Abu Dhabi, UAEThursday 18 July 2019

Egyptian exhibition of deposed monarchy revisits the memories left after a coup

Egypt’s royalty, once demonised as despots, are now viewed with a mix of curiosity and nostalgia

A visitor looking at a bronze statue of Khedive Ismail (1830-1895) who ruled Egypt during the 19th century, at an exhibition of paintings and sculptures of the royal family, toppled in 1952. Hamza Hendawi / The National 
A visitor looking at a bronze statue of Khedive Ismail (1830-1895) who ruled Egypt during the 19th century, at an exhibition of paintings and sculptures of the royal family, toppled in 1952. Hamza Hendawi / The National 

For many years after army officers seized power in a 1952 coup that toppled the Egyptian monarchy, civilians were relentlessly bombarded with “revolutionary” propaganda that demonised the royal family as ruthless degenerates who treated ordinary Egyptians as serfs.

Delivered through movies, TV shows, newspaper articles, and radio programmes – all tightly controlled by the state authorities – the message was delivered in tandem with an equally important narrative: The “army’s blessed movement” – as the media first called the coup before bestowing upon it the label of revolution – restored Egyptian dignity, pride, and honour.

That vociferously anti-monarchy message changed, albeit slowly, after Gamal Abdel-Nasser, Egypt’s nationalist leader for nearly two decades and the main force behind the coup, died in 1970. The anti-monarchy narrative has since slowly weakened, with Nasser’s successors restoring Egyptian citizenship to members of the royal family and inviting them to return home to live in in the country.

The latest landmark in that rehabilitation process came this year when the Culture Ministry decided to sponsor an exhibition of paintings and sculptures depicting the 19th-century founder of the Egyptian monarchy and his successors.

The exhibition – appropriately hosted in a 1907 mansion located in Zamalek, a residential Nile island that was once the exclusive domain of Egypt’s aristocracy – resonates with a small segment of Egyptian society that continues to this day to look nostalgically on the time of the monarchy.

It also resonated with another group of Egyptians who regularly use social media to post images of a quieter, tidier and more orderly pre-1952 Cairo, making the point that things have dramatically deteriorated since the end of the monarchy, but not directly calling for its restoration.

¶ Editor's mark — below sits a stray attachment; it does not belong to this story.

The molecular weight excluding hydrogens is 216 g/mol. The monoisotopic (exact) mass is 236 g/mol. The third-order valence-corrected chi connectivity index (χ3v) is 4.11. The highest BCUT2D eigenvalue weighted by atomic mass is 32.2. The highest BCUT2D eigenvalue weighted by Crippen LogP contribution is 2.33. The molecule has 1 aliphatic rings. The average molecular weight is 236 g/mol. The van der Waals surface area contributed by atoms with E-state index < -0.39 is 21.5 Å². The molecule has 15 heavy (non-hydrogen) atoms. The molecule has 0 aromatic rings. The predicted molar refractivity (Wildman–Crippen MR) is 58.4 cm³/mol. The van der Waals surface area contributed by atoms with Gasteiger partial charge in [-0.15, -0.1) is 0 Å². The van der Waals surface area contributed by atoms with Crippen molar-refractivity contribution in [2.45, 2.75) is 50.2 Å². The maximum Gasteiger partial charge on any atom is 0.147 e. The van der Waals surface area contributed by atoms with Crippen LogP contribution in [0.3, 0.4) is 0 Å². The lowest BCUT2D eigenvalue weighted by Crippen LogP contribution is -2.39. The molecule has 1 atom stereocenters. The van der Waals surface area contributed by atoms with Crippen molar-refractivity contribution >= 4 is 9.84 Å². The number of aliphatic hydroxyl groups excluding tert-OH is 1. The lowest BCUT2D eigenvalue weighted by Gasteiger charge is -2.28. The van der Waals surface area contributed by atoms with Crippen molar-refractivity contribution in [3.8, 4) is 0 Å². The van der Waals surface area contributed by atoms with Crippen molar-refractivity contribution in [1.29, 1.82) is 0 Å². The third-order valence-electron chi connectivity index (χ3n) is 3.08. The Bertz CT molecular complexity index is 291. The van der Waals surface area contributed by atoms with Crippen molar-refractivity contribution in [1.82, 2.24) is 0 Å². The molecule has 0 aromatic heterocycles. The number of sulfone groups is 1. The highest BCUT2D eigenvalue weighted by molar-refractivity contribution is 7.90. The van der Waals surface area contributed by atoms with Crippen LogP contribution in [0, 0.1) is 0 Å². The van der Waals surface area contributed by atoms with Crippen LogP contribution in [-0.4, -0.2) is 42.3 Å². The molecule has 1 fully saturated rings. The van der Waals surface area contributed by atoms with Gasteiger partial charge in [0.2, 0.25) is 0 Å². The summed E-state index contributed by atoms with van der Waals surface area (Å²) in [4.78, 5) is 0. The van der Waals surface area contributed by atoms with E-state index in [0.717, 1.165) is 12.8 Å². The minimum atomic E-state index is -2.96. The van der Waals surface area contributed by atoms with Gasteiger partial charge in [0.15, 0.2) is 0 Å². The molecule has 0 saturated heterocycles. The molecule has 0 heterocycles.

On the opposite end of that are Egyptian nationalists whose views of the monarchy are influenced by xenophobia – the royal family is of Turkish stock. They deplore the feudal system it allowed to flourish and they celebrate their country’s uncompromising anti-colonial policies under Nasser, especially the industrialization drive and agrarian reforms introduced by the charismatic leader.

An unfinished and unsigned portrait of King Farouq, the last Egyptian king toppled by a 1952 military coup. Farouq, the most maligned monarch from the Mohamned Ali dynasty, died in exile in Italy in 1965. Hamza Hendawi / The National 
An unfinished and unsigned portrait of King Farouq, the last Egyptian king toppled by a 1952 military coup. Farouq, the most maligned monarch from the Mohamned Ali dynasty, died in exile in Italy in 1965. Hamza Hendawi / The National 

“Whenever people are unhappy they remember better times and over romanticise the past,” said Yasmine El Dorghamy, who lectures on art at the American University in Cairo and publishes a magazine on Egyptian art.

“During the days of the monarchy, people were more relaxed, the streets were quieter and there was more time to reflect,” she said, citing Egypt’s rapid population growth – two million every year plus a current population of 100 million – as the root of the country’s problems.